# When (and why) to take the log of a distribution (of numbers)?

Say I have some historical data e.g., past stock prices, airline ticket price fluctuations, past financial data of the company...

Now someone (or some formula) comes along and says "let's take/use the log of the distribution" and here's where I go WHY?

Questions:

1. WHY should one take the log of the distribution in the first place?
2. WHAT does the log of the distribution 'give/simplify' that the original distribution couldn't/didn't?
3. Is the log transformation 'lossless'? I.e., when transforming to log-space and analyzing the data, do the same conclusions hold for the original distribution? How come?
4. And lastly WHEN to take the log of the distribution? Under what conditions does one decide to do this?

I've really wanted to understand log-based distributions (for example lognormal) but I never understood the when/why aspects - i.e., the log of the distribution is a normal distribution, so what? What does that even tell and me and why bother? Hence the question!

UPDATE: As per @whuber's comment I looked at the posts and for some reason I do understand the use of log transforms and their application in linear regression, since you can draw a relation between the independent variable and the log of the dependent variable. However, my question is generic in the sense of analyzing the distribution itself - there is no relation per se that I can conclude to help understand the reason of taking logs to analyze a distribution. I hope I'm making sense :-/

In regression analysis you do have constraints on the type/fit/distribution of the data and you can transform it and define a relation between the independent and (not transformed) dependent variable. But when/why would one do that for a distribution in isolation where constraints of type/fit/distribution are not necessarily applicable in a framework (like regression). I hope the clarification makes things more clear than confusing :)

This question deserves a clear answer as to "WHY and WHEN"

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Because this covers almost the same ground as previous questions here and here, please read those threads and update your question to focus on any aspects of this issue that haven't already been addressed. Note, too, #4 (and part of #3) are elementary questions about logarithms whose answers are readily found in many places. – whuber Nov 23 '11 at 20:46
The clarification helps. You might want to ponder the fact, though, that regression with only a constant term (and no other independent variables) amounts to assessing the variation of the data around their mean. Therefore, if you really understand the effects of taking logs of dependent variables in regression, you already understand the (simpler) situation you are asking about here. In short, once you have answers to all four questions for regression, you don't need to ask them again about "the distribution in isolation." – whuber Nov 23 '11 at 21:15
@whuber: I see...so I do understand the reasons for taking logs in regression, but only because I had been taught so - I understand it from the need to do so perspective i.e., to make sure the data fits within the assumptions of linear regression. That's my only understanding. Maybe what I'm missing is "real understanding" of the effect of taking logs and hence the confusion...any help? ;) – PhD Nov 23 '11 at 21:24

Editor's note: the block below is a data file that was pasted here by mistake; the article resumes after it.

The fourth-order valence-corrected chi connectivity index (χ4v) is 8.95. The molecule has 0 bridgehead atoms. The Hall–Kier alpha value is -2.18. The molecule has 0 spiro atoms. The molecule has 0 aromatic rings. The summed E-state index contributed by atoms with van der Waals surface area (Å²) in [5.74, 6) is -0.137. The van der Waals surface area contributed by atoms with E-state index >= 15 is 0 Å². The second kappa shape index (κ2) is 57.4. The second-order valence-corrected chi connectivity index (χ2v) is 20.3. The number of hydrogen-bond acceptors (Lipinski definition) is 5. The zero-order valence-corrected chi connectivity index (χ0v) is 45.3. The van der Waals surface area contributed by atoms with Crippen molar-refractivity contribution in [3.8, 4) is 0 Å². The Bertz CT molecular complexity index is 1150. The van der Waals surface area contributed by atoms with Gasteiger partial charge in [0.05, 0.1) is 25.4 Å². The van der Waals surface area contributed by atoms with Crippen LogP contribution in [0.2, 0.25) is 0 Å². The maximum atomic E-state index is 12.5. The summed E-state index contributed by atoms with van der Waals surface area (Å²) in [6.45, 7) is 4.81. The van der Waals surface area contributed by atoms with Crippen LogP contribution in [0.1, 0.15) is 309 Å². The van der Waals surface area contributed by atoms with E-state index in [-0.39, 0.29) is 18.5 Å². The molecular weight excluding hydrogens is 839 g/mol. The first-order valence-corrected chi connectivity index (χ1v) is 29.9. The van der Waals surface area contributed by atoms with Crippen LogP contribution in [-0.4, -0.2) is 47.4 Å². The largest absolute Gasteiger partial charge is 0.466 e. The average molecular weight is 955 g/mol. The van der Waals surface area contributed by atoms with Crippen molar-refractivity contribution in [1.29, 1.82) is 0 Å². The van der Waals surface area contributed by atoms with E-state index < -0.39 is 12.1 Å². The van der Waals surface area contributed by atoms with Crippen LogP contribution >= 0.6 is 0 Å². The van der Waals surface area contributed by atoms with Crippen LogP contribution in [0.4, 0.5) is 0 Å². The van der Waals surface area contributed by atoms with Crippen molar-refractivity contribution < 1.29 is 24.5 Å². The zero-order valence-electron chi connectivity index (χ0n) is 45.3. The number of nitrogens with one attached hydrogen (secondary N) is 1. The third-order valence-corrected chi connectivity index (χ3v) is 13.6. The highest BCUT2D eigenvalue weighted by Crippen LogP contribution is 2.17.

Ah, but you know much more than that, because after using logs in regression, you know that the results are interpreted differently and you know to take care in back-transforming fitted values and confidence intervals. I'm suggesting that you might not be confused and that you probably already know many of the answers to these four questions, even though you weren't initially aware of it :-). – whuber Nov 23 '11 at 21:29
Readers here may also want to look at these closely related threads: interpretation-of-log-transformed-predictor, & How to interpret logarithmically transformed coefficients in linear regression. – gung Mar 3 '13 at 2:41

If you assume a model form that is non-linear but can be transformed to a linear model such as $\log Y = \beta_0 + \beta_1t$ then one would be justified in taking logarithms of $Y$ to meet the specified model form. In general whether or not you have causal series , the only time you would be justified or correct in taking the Log of $Y$ is when it can be proven that the Variance of $Y$ is proportional to the Expected Value of $Y^2$ . I don't remember the original source for the following but it nicely summarizes the role of power transformations.

The optimal power transformation is found via the Box-Cox Test where

• -1. is a reciprocal
• -.5 is a recriprocal square root
• 0.0 is a log transformation
• .5 is a square toot transform and
• 1.0 is no transform.

Note that when you have no predictor/causal/supporting input series the model is $Y_t=u +a_t$ and that there are no requirements made about the distribution of $Y$ BUT are made about $a_t$, the error process. In this case the distributional requirements about $a_t$ pass directly on to $Y_t$. When you have supporting series such as in a regression or in a Autoregressive–moving-average model with exogenous inputs model (ARMAX model) the distributional assumptions are all about $a_t$ and have nothing whatsoever to do with the distribution of $Y_t$. Thus in the case of ARIMA model or an ARMAX Model one would never assume any transformation on $Y$ before finding the optimal Box-Cox transformation which would then suggest the remedy (transformation) for $Y$. In earlier times some analysts would transform both $Y$ and $X$ in a presumptive way just to be able to reflect upon the percent change in $Y$ as a result in the percent change in $X$ by examining the regression coefficient between $\log Y$ and $\log X$. In summary transformations are like drugs some are good and some are bad for you! They should only be used when necessary and then with caution.

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I agree that whomever left the downvote(s) should leave a remark as to why this was downvoted. To Irishstat, it would be much easier to read your post if you took advantage of the formatting options for leaving answers, especially those available for marking up equations in latex. See the markdown editing help section. That link is available whenever you type a response in the top right corner of the posting box (in the orange circle with the question mark). – Andy W Nov 28 '11 at 13:22